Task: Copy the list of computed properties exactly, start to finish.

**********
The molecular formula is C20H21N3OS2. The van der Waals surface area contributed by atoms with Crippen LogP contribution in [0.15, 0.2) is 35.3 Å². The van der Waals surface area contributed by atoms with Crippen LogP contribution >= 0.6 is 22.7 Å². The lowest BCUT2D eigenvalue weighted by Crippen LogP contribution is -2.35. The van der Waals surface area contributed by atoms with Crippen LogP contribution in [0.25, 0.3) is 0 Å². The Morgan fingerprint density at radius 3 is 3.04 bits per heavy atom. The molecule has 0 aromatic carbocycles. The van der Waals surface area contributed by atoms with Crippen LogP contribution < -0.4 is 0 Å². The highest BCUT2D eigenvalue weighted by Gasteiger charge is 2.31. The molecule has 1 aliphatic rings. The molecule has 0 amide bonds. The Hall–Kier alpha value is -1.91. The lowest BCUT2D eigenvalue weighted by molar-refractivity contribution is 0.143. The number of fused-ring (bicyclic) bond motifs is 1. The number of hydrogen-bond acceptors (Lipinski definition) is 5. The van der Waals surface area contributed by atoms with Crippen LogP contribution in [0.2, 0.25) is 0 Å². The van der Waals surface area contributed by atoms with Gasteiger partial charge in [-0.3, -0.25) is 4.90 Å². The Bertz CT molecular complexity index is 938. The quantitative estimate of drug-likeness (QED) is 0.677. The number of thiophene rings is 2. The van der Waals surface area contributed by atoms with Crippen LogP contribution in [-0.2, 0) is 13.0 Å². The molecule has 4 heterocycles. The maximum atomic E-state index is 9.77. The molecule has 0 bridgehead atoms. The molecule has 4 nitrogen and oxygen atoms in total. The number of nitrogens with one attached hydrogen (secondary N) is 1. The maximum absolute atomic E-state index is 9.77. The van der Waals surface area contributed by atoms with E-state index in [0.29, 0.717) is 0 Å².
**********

The molecular formula is C20H21N3OS2. The van der Waals surface area contributed by atoms with Crippen LogP contribution in [0.15, 0.2) is 35.3 Å². The van der Waals surface area contributed by atoms with Crippen LogP contribution >= 0.6 is 22.7 Å². The lowest BCUT2D eigenvalue weighted by Crippen LogP contribution is -2.35. The van der Waals surface area contributed by atoms with Crippen LogP contribution in [0.25, 0.3) is 0 Å². The Morgan fingerprint density at radius 3 is 3.04 bits per heavy atom. The molecule has 0 aromatic carbocycles. The van der Waals surface area contributed by atoms with Crippen LogP contribution < -0.4 is 0 Å². The highest BCUT2D eigenvalue weighted by Gasteiger charge is 2.31. The molecule has 1 aliphatic rings. The molecule has 0 amide bonds. The Hall–Kier alpha value is -1.91. The lowest BCUT2D eigenvalue weighted by molar-refractivity contribution is 0.143. The number of fused-ring (bicyclic) bond motifs is 1. The number of hydrogen-bond acceptors (Lipinski definition) is 5. The van der Waals surface area contributed by atoms with Crippen LogP contribution in [0.2, 0.25) is 0 Å². The van der Waals surface area contributed by atoms with Gasteiger partial charge in [-0.3, -0.25) is 4.90 Å². The Bertz CT molecular complexity index is 938. The quantitative estimate of drug-likeness (QED) is 0.677. The number of thiophene rings is 2. The van der Waals surface area contributed by atoms with Crippen LogP contribution in [-0.2, 0) is 13.0 Å². The molecule has 4 heterocycles. The maximum atomic E-state index is 9.77. The molecule has 0 bridgehead atoms. The molecule has 4 nitrogen and oxygen atoms in total. The number of nitrogens with one attached hydrogen (secondary N) is 1. The maximum absolute atomic E-state index is 9.77. The van der Waals surface area contributed by atoms with E-state index in [0.29, 0.717) is 0 Å².